How Menachem Begin and the Chazzan Have Shaped My Jewish Leadership

Every year on Rosh Hashana, after the Torah has been placed into the Aron, I am deeply moved by the tefillah, Hineni. The chazzan recites the Hineni prayer, humbling himself in front of G-d and admitting, before the entire congregation, that he is neither worthy nor qualified to represent them. Upon confessing that he feels overwhelmed by the work before him, the chazzan then goes on to ask for G-d’s help and compassion as he stands in front of the congregation to plead for mercy on its behalf.

It’s a moving moment, and one in which the congregation can feel the burden and the weight of the chazzan’s responsibility to his people. Every year, I am surprised anew by how this tefillah speaks to me in a deep way. In this moment, I feel as though I’m being invited into a private conversation between the chazzan and the Almighty. It’s a moment of intimacy and a moment of human vulnerability.

Menachem Begin, upon being installed as the new Prime Minister of Israel was asked how he feels about this new responsibility. He replied “On the one hand, it is a terrifying feeling, and on the other it is an exhilarating one. It is a feeling of the highest privilege, and it is a feeling of the deepest humility. It is a feeling of grave responsibility, and it is a feeling of wonderful hopefulness. It is a feeling of sisterhood and of brotherhood, and it is a feeling of solitude. I have the feeling of the chazzan on the high holy days when he stands alone before the holy Ark and he appeals to the Almighty in the name of the whole congregation, and he says to G-d, ‘I have come to plead before you on behalf of your people, Israel, who have made me their messenger, even though I am unworthy of the task. Therefore I beseech you, O L-rd, make my mission successful.’”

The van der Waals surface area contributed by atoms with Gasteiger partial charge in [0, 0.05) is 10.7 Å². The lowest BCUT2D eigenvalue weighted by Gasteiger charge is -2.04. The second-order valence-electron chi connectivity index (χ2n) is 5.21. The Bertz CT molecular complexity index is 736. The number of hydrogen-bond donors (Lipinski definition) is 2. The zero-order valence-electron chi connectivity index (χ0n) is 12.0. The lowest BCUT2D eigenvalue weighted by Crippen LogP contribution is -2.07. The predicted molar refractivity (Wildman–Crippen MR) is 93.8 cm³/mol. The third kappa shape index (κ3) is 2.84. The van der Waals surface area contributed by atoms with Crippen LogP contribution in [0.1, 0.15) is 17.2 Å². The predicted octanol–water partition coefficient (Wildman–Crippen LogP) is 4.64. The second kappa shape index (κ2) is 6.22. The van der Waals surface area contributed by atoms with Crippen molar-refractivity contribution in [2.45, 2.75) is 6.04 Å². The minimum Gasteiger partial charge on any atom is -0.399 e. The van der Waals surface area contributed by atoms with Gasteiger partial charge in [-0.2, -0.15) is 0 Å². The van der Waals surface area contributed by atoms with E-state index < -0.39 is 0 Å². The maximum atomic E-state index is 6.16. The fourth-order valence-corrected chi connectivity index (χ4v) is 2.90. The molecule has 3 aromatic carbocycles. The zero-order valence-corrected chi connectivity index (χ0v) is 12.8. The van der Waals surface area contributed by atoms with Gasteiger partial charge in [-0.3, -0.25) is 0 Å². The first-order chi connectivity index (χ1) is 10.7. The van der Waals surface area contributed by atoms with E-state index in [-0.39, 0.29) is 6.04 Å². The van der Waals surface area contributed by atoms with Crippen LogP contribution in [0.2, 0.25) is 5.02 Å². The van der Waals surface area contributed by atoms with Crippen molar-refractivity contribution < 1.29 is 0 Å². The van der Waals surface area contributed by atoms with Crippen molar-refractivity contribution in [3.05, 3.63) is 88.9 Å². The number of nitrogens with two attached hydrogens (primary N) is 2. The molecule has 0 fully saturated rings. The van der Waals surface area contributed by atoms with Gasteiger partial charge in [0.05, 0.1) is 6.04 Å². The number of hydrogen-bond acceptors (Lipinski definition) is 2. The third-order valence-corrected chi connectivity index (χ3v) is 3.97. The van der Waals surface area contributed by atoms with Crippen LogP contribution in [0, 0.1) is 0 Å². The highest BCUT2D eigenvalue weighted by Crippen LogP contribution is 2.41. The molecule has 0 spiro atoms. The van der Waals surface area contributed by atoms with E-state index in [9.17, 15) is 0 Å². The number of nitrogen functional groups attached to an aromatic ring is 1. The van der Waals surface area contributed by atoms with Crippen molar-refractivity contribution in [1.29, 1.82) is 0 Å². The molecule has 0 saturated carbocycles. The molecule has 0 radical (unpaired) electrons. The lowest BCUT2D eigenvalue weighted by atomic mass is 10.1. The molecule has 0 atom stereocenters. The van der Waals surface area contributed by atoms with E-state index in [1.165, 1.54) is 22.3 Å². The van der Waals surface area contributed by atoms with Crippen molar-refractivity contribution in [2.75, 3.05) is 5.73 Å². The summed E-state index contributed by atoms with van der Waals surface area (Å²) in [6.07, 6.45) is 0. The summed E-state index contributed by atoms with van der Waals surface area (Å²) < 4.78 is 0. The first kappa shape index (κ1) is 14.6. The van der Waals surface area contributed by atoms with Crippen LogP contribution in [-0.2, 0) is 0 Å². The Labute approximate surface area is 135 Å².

As a Jewish educator, I have always felt connected to the Hineni prayer because I believe that it speaks to the humility and the humanity that is required in Jewish education. Our responsibility in educating Jewish children is an important one and, at times, an overwhelming one. We are responsible, as emissaries and leaders, to engage our children with their Jewish heritage. Connecting our children with their birthright and engaging them fully with our traditions is our mission, our responsibility, and our privilege.

Menachem Begin was able to stand before his people in 1977 and speak humbly of the trepidation and awe associated with being a head of state and by doing so, he set an example of humility in leadership that has guided me through the days of awe and propelled me forward into a year of Jewish Leadership.

About the Author
Suzy Israel is the Lower School Principal at Berman Hebrew Academy in Silver Spring Maryland.
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